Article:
One of the challenges of provenance research is interpreting catalogue descriptions when there is no accompanying image to verify the identity of a manuscript. The task would be simpler if catalogue descriptions were always accurate, but they sometimes contain typographical errors; sometimes written statements are open to different interpretations and are therefore ambiguous; sometimes cataloguers get things wrong in good faith; and they often get things wrong by being overly optimistic in their attributions.
This week I was able to see a second annotated copy of the Christie's catalogue of the Thomas Miller Whitehead sale, 10 May 1898:
I wanted to see it because it contains, as lot 77, the very large miniature by the Master of the Murano Gradual that I will now call Matthias Chosen to Replace Judas (shown at the top of this post, and on which see this blogpost):
"AN ILLUMINATED MINIATURE DRAWING, on vellum, of The Descent of the Holy Ghost: a composition of thirteen figures kneeling, upon whom the Holy Ghost in the form of a small dove descends ; this is enclosed in a small diapered border ; beneath, in letters of gold, Inol Itus ; in the bottom and left-hand border are twelve medallions, one at the bottom with Virgin and Child, nine with bishops and martyrs, and two with angels, on solid gold grounds—19 in. by 12½ in.
From the Ottley Collection"
Despite a misreading by the cataloguer, or typo by the printer, there can be no doubt that "Inol Itus" should be "INCLITUS":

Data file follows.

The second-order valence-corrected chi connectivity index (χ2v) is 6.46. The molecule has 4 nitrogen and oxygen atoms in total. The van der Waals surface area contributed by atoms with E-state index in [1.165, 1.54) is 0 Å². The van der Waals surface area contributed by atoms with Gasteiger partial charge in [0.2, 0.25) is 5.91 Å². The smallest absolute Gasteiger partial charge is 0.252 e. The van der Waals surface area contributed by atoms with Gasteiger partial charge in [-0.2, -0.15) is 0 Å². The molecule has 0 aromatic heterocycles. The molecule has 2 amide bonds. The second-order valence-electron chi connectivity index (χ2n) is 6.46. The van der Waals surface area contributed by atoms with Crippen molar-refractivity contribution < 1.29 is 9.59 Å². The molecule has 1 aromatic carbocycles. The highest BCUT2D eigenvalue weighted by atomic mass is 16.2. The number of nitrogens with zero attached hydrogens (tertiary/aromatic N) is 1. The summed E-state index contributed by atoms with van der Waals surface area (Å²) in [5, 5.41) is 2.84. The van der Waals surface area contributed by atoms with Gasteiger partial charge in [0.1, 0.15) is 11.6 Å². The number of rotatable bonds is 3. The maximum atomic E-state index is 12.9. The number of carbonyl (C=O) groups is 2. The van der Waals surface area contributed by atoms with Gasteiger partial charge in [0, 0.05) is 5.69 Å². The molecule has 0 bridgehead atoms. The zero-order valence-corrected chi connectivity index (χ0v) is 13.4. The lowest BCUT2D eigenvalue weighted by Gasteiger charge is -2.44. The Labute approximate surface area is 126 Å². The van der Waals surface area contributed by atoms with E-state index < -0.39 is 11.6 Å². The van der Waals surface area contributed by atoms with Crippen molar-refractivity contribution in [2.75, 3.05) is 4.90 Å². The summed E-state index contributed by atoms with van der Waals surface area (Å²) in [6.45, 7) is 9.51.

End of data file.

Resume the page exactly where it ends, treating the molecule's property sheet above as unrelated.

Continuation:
Both annotated catalogues that I have seen are in agreement, and record that this lot was bought for £46 by Col[naghi] & Co., the London art dealers [Wikipedia]:
|"46 Col. & Co"|
It was later owned successively, as is well known, by Edouard Kann (on whose collection see this post); the Wildenstein company; Georges Wildenstein, and his son Daniel who gave it to the Musée Marmottan. But what of its earlier provenance, before this 1898 sale?
The 1898 catalogue states that it comes from the Ottley collection, and there has never been much doubt that it was lot 192 in the 1838 Ottley sale: not only is the description a good match ("The Descent of the Holy Spirit, a large sheet, splendidly gilt and coloured, in a border, containing in ten circular compartments, busts of Bishops and Monks, by the same hand"), but the final phrase, "by the same hand", refers to the previous lot (the historiated initial discussed in this post), which is stated to be "from Murano".
At the Ottley sale, the miniature was bought by "S[amuel] L[eigh] S[otheby]" for £3 or by "Sotheby" for £3 6s (annotated copies of the catalogue differ in how they record the name and the price paid).
I suspect that Smauel Sotheby sold it to (or was bidding on behalf of) James Dennistoun (1803-1855) [Wikipedia] (well-known for his album of illuminated cuttings, which was eventually dispersed at Sotheby's, 3 July 1984). In Dennistoun's own posthumous sale at Christie’s, 14 June 1855, lot 46 was described as:
“School of Giotto . 46 The Pentecost. A beautiful miniature, on vellum, with rich border.”
The subject here, "The Pentecost", is understandable because it had been described as "The Descent of the Holy Spirit" at the Ottley sale, and indeed the true identity of the scene remained uncertain until (I would argue) a few months ago.